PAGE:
Parkison v. Halliburton Energy Services Inc et al
ORDER granting 76 Motion for Partial Summary Judgment. Parkison's claim for punitive damages is dismissed with prejudice. Signed by Judge D. P. Marshall Jr. on 12/16/13. (kpr)
IN THE UNITED STATES DISTRICT COURT
EASTERN DISTRICT OF ARKANSAS
CHESAPEAKE ENERGY CORP.;
CHESAPEAKE OPERATING INC.:
CHESAPEAKE MIDSTREAM OPERATING
LLC; CHESAPEAKE MIDSTREAM GAS
SERVICES LLC; CHESAPEAKE EXPLORATION
LLC; CHESAPEAKE ENERGY MARKETING INC.;
GREAT PLAINS OILFIELD RENTAL LLC; and JOHN
EAGLE PRECISION PRODUCTS, Employer and
ARGONAUT INSURANCE CO. Carrier
Parkison worked on large" gas buster" tanks that are owned, installed,
and maintained by the Defendants. The tanks are used at natural gas well
sites to store hydraulic fracturing fluids. While descending a tank's staircase,
Parkison leaned against a safety railing that he thought was secure, but which
was missing securing pins. The railing gave way; Parkison fell; and he was
severely injured. He sues alleging negligence. He also asks for punitive
damages, saying Defendants recklessly disregarded the dangers in allowing
loose railings with missing pins on the tanks.
summary judgment on the punitives.
Defendants seek partial
Parkison can recover punitive damages if he has offered clear and
convincing evidence that Defendants' failure to secure the railing was
malicious or so reckless in the face of danger that a reasonable juror could
infer malice. ARK. CODE ANN. §§ 16-55-206 & 16-55-207. This bar is high.
Negligence, no matter how gross, doesn't clear it. In re Aircraft Accident at
Little Rock, Arkansas on June 1, 1999, 351 F.3d 874, 877 (8th Cir. 2003). And the
Court must "view the evidence presented through the prism of the
substantive evidentiary burden." Anderson v . Liberty Lobby, Inc.,477 U.S. 242,
254 (1986). Parkison doesn't argue that Defendants intended his injury. So
the fighting issues are whether Defendants "knew or ought to have known ...
that [their] conduct would naturally or probably result in injury[,]" and they
acted (or failed to act) nonetheless. Bayer Cropscience LP v. Schafer, 2011 Ark.
518 at *21-22, 385 S.W.3d 822, 836 (2011). The issues come down to what
Defendants knew, or should have known, about the pins and the railings
before Parkison's accident. The Court takes the disputed facts in Parkison's
favor. In re Aircraft Accident, 351 F.3d at 876.
No evidence exists that Defendants knew that the railing Parkison
leaned against was not secured. Nothing had happened at the site, for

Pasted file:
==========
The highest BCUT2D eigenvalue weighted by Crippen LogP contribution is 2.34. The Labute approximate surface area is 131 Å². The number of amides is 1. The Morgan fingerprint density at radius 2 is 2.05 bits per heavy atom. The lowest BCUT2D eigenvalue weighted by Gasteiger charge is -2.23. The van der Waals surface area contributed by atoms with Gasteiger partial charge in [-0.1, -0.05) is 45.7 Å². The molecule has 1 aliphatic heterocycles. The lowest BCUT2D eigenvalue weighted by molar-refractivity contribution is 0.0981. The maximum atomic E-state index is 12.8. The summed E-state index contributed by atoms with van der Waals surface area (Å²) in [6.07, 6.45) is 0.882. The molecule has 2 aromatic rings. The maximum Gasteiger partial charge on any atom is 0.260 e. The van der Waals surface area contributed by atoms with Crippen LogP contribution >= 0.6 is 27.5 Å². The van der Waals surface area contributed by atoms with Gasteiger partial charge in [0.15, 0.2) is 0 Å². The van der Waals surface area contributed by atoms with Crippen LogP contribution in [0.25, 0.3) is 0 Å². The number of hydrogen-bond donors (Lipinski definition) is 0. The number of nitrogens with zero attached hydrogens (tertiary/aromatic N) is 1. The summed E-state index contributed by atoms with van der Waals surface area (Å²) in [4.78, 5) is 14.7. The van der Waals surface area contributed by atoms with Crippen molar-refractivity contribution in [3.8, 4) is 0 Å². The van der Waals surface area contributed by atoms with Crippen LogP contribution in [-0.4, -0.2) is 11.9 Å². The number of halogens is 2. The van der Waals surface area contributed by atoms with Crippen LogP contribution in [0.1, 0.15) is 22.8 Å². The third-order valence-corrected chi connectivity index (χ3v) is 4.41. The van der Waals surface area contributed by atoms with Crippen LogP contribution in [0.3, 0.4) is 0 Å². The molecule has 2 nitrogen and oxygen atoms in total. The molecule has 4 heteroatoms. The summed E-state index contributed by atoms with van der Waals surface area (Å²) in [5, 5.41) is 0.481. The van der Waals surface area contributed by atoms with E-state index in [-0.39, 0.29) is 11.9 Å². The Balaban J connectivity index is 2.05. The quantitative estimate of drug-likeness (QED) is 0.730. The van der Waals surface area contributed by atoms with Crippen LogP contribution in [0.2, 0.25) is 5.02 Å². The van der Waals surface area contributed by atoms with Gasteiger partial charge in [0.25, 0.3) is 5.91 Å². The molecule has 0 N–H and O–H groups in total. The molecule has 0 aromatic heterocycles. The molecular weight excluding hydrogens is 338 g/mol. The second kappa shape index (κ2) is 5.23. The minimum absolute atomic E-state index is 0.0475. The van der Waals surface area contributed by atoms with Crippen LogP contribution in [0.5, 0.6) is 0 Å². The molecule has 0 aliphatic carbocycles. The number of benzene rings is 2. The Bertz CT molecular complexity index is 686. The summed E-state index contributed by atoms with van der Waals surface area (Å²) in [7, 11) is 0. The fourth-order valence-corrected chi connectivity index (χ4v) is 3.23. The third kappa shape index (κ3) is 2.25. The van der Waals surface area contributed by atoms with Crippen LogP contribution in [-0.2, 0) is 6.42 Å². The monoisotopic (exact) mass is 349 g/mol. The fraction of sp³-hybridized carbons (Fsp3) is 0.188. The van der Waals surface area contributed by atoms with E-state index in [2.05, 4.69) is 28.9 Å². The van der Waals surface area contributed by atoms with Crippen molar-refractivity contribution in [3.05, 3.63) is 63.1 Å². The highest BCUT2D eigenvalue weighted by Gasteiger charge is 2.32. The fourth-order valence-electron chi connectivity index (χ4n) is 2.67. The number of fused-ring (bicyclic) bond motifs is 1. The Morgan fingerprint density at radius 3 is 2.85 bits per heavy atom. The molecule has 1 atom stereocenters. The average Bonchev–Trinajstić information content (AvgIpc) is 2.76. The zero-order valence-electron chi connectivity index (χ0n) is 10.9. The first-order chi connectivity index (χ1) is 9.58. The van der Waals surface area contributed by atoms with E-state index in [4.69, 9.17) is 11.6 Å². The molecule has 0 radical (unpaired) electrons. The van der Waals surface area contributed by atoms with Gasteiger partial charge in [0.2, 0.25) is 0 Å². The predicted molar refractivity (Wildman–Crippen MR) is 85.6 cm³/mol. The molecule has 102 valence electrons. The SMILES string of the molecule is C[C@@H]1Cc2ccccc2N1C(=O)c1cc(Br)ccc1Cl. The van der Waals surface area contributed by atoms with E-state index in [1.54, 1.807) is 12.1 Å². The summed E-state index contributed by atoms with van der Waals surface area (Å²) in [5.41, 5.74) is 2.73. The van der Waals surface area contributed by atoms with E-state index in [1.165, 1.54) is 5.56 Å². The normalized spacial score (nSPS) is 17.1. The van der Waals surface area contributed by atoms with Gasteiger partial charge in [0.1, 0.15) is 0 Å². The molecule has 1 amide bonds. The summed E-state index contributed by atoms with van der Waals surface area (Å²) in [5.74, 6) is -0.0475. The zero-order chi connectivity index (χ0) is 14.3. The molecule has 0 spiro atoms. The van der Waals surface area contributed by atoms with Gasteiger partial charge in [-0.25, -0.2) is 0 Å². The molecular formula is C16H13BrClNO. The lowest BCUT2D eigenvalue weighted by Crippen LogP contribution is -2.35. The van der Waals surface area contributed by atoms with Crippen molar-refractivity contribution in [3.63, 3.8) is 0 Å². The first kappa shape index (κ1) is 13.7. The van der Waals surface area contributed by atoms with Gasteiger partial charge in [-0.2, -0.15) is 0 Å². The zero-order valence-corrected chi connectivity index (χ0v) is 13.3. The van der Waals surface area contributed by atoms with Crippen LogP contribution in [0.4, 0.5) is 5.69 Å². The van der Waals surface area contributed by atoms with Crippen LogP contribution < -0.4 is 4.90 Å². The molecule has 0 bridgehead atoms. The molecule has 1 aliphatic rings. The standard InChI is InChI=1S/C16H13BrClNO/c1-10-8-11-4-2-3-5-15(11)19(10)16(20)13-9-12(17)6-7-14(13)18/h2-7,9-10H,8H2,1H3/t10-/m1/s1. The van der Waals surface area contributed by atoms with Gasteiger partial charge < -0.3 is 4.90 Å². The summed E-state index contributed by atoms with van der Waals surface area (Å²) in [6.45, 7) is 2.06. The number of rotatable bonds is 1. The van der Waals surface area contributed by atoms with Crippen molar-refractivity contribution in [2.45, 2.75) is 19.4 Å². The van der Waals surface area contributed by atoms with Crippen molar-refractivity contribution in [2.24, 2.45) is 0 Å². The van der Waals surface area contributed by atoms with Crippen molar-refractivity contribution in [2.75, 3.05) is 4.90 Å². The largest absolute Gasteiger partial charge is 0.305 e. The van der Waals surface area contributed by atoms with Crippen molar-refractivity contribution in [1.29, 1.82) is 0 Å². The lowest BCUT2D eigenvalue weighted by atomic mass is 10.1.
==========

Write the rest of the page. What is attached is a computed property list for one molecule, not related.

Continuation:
example, to alert anyone that the pins were missing or that the railing was
wobbly. This is not a case like D'Arbonne, where the company sent the
logging truck out on the road after the driver had warned he was having
trouble holding the vehicle on the road and the truck needed repairs.
D'Arbonne Construction Co., Inc. v. Foster, 354 Ark. 304, 309, 123 S.W.3d 894,
898-99 (2003). Nor are the circumstances like Loudermill, where Dow had
known for decades that it was routinely and regularly exposing its employees
to hazardous waste. Loudermill v. Dow Chemical Co., 863 F.2d 566,571 (8th Cir.
1988). None of the Defendants knew that, as one witness put it, this gas
buster tank had" a fake rail"- a railing in place without securing pins. NQ 854 at 26.
Should they have known? Defendants acknowledge that all railings
should be secured and that this accident was preventable. NQ 85-1 at 52.
Everyone recognized that people could get hurt if a railing was not
functioning as a safe hedge. NQ 85-4 at 25-26. No similar accident, though,
had happened before at any of their job sites. NQ 77 at 3. Parkison emphasizes
the testimony from a Chesapeake foreman, Glen Wolford: at safety meetings
"there's always talk about handrails, there has been for years .... Handrails
have been an issue forever, anywhere, and so it's always been a topic before
this and after this incident."
NQ 85-5 at 16.
It's unclear who had
responsibility, before the accident happened, to install and inspect the railing.
Express Energy Services delivered the tank to the well site; Great Plains
Oilfield Rental owned the tank; Cheseapeake Energy Corp. and its
subsidiaries managed and oversaw the well site; and various sub-contractors
worked on and serviced the tanks. Buz Holloway, a Chesapeake manager,
acknowledges that responsibility ultimately falls on Chesapeake as the site's
owner. NQ 85-4 at 68. Immediately after Parkison's accident, all the railings
on all the Great Plains tanks were checked. Out of a total of around fifty,
twenty two tanks were identified as having the same pins missing." NQ 85-1
at 44, NQ 85-3 at 10, & NQ 85-4 at 31.
Taken as a whole, this record presents a strong case of negligence for the
jury to decide. A reasonable juror could easily conclude that each Defendant
should have been much more vigilant.
evidentiary foundation for punitives exists.
But no clear and convincing
[I]n order to superadd this
element of damages by way of punishment," Defendants must have acted or
failed to act with conscious indifference of probable injury, recklessly
disregarding obvious risk. D'Arbonne Construction Co., Inc., 354 Ark. at 308,
123 S.W.3d at 898 (2003); In re Aircraft Accident, 351 F.3d at 878-79. "Because
punitive damages are not a favorite of the law in Arkansas, significant limits
are placed on their award." In re Aircraft Accident, 351 F.3d at 876 (citation and
quotation omitted). The facts, viewed in the light most favorable to Parkison,
show a widespread everybody/ somebody problem: every company thought
some other company was making sure the railings had pins. That's a homerun negligence case, not clear and convincing evidence that supports a
reasonable inference of malice from reckless disregard.
* * *
Defendants' motion for partial summary judgment, NQ 76, is granted.
Parkison's claim for punitive damages is dismissed with prejudice.
D.P. Marshall Jr.
United States District Judge
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